Not specified: Masters Thesis or Doctoral Dissertation


University of Houston

2. -8920-6141. Bill Evans: Harmonic Innovator in Jazz Piano.

Degree: Music, Moores School of, University of Houston

Bill Evans was the most influential post-bop jazz pianist of the twentieth century. Evans advanced harmonic jazz playing with a modality and challenging intervallic relationships which can be attributed to the combination of his training as a “classical” pianist and bebop vocabulary from his primary bebop influence, Bud Powell. Evans was specifically influenced by his study of the French composers Ravel and Debussy, as well as music theorist Lenny Tristano. Western Classical training mixed with bop vocabulary were a key synthesis which yielded a harmonic language for generations to come. This study focuses on Evans’s harmonic influence on jazz, looking mostly on his work from 1958-1962. It was during this time period that collaboration with bassist Scott LaFaro sparked some of Evans’ most far-reaching and influential recordings. Those recordings are New Jazz Conceptions, Everybody Digs Bill Evans, Portrait in Jazz, The 1960 Birdland Sessions, Explorations, Sunday at the Village Vanguard, Waltz for Debbie, and Evans’s work on Miles Davis’s Kind of Blue. It was during this period that, with Scott LaFaro’s unique approach, Evans redefined the role of the piano in the modern jazz piano trio. The way in which Evans’ played in the early 1960s is still modern performance practice today. A study of interviews, live performance reviews, and first-hand recollections from the players and studio producers will highlight the impact Evans had on harmony specific to the jazz piano. Analysis of Evans’ solo piano playing on his composition “Peace Piece” from Everybody Digs Bill Evans, “Blue in Green” from Portrait in Jazz, “Nardis” from Explorations and “Autumn Leaves” from The 1960 Birdland Sessions will be used to provide descriptive examples of Evan’s harmonic contributions. Advisors/Committee Members: Koozin, Timothy (advisor), Marmolejo, Noe (committee member), Hester, Timothy (committee member), Snyder, John (committee member).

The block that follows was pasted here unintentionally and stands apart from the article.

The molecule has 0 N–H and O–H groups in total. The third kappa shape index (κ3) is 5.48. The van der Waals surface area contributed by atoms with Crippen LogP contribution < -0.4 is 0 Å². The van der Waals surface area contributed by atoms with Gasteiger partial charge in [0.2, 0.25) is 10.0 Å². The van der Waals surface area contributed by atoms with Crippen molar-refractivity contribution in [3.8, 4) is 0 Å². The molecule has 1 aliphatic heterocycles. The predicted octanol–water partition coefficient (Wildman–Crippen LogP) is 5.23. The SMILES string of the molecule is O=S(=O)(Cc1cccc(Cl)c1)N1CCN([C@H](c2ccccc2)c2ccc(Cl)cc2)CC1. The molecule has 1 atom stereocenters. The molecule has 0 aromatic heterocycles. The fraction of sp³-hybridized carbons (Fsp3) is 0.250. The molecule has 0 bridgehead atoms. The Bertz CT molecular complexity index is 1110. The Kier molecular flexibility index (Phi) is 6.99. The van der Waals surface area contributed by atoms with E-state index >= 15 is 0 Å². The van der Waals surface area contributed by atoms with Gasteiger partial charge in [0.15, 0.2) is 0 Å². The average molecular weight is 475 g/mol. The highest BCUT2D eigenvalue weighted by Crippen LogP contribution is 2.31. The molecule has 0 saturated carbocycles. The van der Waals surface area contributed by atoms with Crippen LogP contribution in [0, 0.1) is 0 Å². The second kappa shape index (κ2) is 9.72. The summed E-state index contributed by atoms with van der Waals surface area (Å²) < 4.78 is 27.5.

Subjects/Keywords: jazz piano; piano; harmony; Bill Evans

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APA · Chicago · MLA · Vancouver · CSE | Export to Zotero / EndNote / Reference Manager

APA (6th Edition):

-8920-6141. (n.d.). Bill Evans: Harmonic Innovator in Jazz Piano. (Thesis). University of Houston. Retrieved from http://hdl.handle.net/10657/2642

Note: this citation may be lacking information needed for this citation format:
Author name may be incomplete
No year of publication.
Not specified: Masters Thesis or Doctoral Dissertation

Chicago Manual of Style (16th Edition):

-8920-6141. “Bill Evans: Harmonic Innovator in Jazz Piano.” Thesis, University of Houston. Accessed May 19, 2019. http://hdl.handle.net/10657/2642.

Note: this citation may be lacking information needed for this citation format:
Author name may be incomplete
No year of publication.
Not specified: Masters Thesis or Doctoral Dissertation

MLA Handbook (7th Edition):

-8920-6141. “Bill Evans: Harmonic Innovator in Jazz Piano.” Web. 19 May 2019.

Note: this citation may be lacking information needed for this citation format:
Author name may be incomplete
No year of publication.

Vancouver:

-8920-6141. Bill Evans: Harmonic Innovator in Jazz Piano. [Internet] [Thesis]. University of Houston; [cited 2019 May 19]. Available from: http://hdl.handle.net/10657/2642.

Note: this citation may be lacking information needed for this citation format:
Author name may be incomplete
Not specified: Masters Thesis or Doctoral Dissertation
No year of publication.

Council of Science Editors:

-8920-6141. Bill Evans: Harmonic Innovator in Jazz Piano. [Thesis]. University of Houston; Available from: http://hdl.handle.net/10657/2642

Note: this citation may be lacking information needed for this citation format:
Author name may be incomplete
Not specified: Masters Thesis or Doctoral Dissertation
No year of publication.

.